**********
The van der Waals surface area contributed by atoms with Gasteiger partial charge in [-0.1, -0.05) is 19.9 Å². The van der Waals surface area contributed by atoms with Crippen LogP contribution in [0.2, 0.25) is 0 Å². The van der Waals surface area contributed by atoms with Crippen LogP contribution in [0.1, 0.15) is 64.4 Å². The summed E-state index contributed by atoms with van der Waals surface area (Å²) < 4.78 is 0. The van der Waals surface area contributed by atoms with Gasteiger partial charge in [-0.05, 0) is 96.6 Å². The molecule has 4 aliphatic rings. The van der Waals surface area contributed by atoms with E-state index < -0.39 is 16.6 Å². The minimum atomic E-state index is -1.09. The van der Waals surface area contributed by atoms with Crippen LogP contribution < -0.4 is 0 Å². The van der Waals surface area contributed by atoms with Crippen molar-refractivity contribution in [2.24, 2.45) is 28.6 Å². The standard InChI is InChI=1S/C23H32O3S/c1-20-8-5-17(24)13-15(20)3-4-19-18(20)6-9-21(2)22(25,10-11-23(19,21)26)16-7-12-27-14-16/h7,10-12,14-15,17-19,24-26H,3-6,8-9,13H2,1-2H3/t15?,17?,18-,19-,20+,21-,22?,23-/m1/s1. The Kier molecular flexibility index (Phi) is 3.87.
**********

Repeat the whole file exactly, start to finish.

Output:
The van der Waals surface area contributed by atoms with Gasteiger partial charge in [-0.1, -0.05) is 19.9 Å². The van der Waals surface area contributed by atoms with Crippen LogP contribution in [0.2, 0.25) is 0 Å². The van der Waals surface area contributed by atoms with Crippen LogP contribution in [0.1, 0.15) is 64.4 Å². The summed E-state index contributed by atoms with van der Waals surface area (Å²) < 4.78 is 0. The van der Waals surface area contributed by atoms with Gasteiger partial charge in [-0.05, 0) is 96.6 Å². The molecule has 4 aliphatic rings. The van der Waals surface area contributed by atoms with E-state index < -0.39 is 16.6 Å². The minimum atomic E-state index is -1.09. The van der Waals surface area contributed by atoms with Crippen LogP contribution < -0.4 is 0 Å². The van der Waals surface area contributed by atoms with Crippen molar-refractivity contribution in [2.24, 2.45) is 28.6 Å². The standard InChI is InChI=1S/C23H32O3S/c1-20-8-5-17(24)13-15(20)3-4-19-18(20)6-9-21(2)22(25,10-11-23(19,21)26)16-7-12-27-14-16/h7,10-12,14-15,17-19,24-26H,3-6,8-9,13H2,1-2H3/t15?,17?,18-,19-,20+,21-,22?,23-/m1/s1. The Kier molecular flexibility index (Phi) is 3.87.